So great are the contrasts that have formed man's nature. But not all were thus formed. The Ice Age marked the division; it was the cause of the parting of mankind on its journey into two distinct roads, since one body remained in the North and took up the struggle with harsh conditions, became transformed, grew in humanity inwardly and upwards; while the rest turned aside from adversity and fled instead of growing; they lost themselves to the southward, followed the warm climate and continued to be the naked jungle folk they were in the beginning; even to-day their descendants live in their primitive state in the tropics.

The old warm forests of Northern Europe were razed by the ice, like the volcanos of Skoane; but man retained the fire, the hearth. In time the Northerners had new forests to dwell in, the cool leafy forests of the North; in their shade and in constant mists our ancestors grew up. A firmly rooted but profoundly restless folk; time after time, in prehistoric and historic days, the forgotten tradition of the Lost Country, still persistent in their blood, drives the Northerners from their wintry dwelling-places towards the South and brings them to prosperity in warmer climates. But as Northerners they are lost in their new home; they become absorbed in other peoples and lose the germinating power of their nature, which is bound by their destiny to the North and to a beneficent yearning to leave it. This is the history of the Migrations, of the Vikings, of the Normans. A primitive instinct finds vent in voyages: the forests change into the Ship.

Old Northern forest myths soon condensed to a universal image, the world-tree Ygdrasil. The childhood of the race and all that it absorbed in its native land, together with the craving for an outlook upon the wide world, the spirit of the race, seeks a form in Old Northern poetry and may be summed up, with a leap through time, in the old fragmentary saga of Norn Guest, who was himself imagined as a gatherer and hoarder of the ages.

In him as a figure the Northern spirit yearns beyond the North. He outlives his generation and seeks it in the Land of the Dead. North and South, which since the Lost Country have been sundered worlds, begin to come together again. Cimbrians and Teutons move southwards in Norn Guest's footsteps, and the first clash takes place between Northern "barbarians" and the nations of Antiquity. Later, when Christianity begins to penetrate to the North, it meets the people streaming southward; the Christian belief in immortality directly revives the memory of the Lost Country: from this union of South and North springs the most beautiful myth of the Middle Ages — the Virgin Mary, Goddess of Spring, the soul of the Northerner and the art of the Ancients in one, blossoming into its highest consummation at the Renaissance.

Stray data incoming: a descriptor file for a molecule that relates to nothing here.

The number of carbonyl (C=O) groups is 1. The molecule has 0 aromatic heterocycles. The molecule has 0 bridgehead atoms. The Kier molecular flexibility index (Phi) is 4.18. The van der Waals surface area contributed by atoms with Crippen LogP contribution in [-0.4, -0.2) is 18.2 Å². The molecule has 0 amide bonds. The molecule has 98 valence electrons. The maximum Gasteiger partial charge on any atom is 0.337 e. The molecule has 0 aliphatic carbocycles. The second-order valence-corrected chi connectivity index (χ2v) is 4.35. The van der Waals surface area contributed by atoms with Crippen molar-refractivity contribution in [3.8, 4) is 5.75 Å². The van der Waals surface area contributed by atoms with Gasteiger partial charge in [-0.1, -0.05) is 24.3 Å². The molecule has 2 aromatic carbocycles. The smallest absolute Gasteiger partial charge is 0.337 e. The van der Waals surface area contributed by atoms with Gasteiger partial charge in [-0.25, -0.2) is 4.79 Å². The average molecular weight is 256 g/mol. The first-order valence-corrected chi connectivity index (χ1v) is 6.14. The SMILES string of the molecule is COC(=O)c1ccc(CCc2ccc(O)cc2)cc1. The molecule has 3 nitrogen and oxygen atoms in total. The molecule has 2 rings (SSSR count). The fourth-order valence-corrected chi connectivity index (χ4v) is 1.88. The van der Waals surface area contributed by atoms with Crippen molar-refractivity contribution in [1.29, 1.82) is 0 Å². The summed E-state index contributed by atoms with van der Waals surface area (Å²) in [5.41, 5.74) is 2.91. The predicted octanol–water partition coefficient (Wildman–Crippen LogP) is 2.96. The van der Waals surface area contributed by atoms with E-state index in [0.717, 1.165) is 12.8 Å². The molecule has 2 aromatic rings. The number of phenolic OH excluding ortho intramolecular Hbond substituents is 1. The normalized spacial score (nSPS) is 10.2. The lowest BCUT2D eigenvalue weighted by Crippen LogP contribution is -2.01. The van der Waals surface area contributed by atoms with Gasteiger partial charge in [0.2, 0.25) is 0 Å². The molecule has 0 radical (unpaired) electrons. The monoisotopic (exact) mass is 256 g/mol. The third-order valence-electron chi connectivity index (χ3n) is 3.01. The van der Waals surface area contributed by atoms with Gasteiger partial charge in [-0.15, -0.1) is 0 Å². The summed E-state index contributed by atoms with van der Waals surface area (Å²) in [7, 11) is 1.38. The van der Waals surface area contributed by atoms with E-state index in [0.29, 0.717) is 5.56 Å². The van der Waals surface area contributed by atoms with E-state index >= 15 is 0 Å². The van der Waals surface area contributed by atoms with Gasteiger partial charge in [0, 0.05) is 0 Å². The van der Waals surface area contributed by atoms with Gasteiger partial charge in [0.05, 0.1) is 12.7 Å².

The ash Ygdrasil spreads beyond itself. In the Middle Ages it rises into a greater image, which combines with religious symbols and finds its expression in Gothic art: the Cathedral. A migration checked for the time leads to expansion in the domain of the soul; thus the aspiration of the Northerner gathers and transforms memories of the youth of the race and Christian symbols into a work of art, as the snail builds up its shell from its body: the Forest and the Ship become the Church.

With the voyages of discovery the primeval dreams force themselves to the front again, seeking their embodiment not in Heaven, in another life, but, with a certain impatience, in reality, on earth, in distant lands: the Church changes back into a ship.

Columbus seeks the Kingdom of Heaven and finds the savages of Guanahani. The Northern soul in its complete development here for the first time meets again its origins, primitive man; the Lost Country is confronted with the Tropics. The symbol is lost; but in place of it mankind enters the New World. The Ship is once snore Forest, earth. The ring is complete.

It is an imaginary ring; perhaps it has come about of itself as a shadow of the curve within which an individual human life begins and returns to its starting-point. Unless we have a form we cannot survey things that are dispersed in time and place without any known plan. Outside our circle the world may be viewed in many other ways, more accurately and more completely. Here at any rate one fixed, point has been chosen from which the upward march of humanity is viewed. Within the circle as it is laid out, with the building that has been raised upon it — a work of art in its way, this too, I suppose, which does its best to shape the materials at its disposal; and with the life of a work of art, which lasts only until the mind has created new ones — within this circle "The Long Journey" is to be read.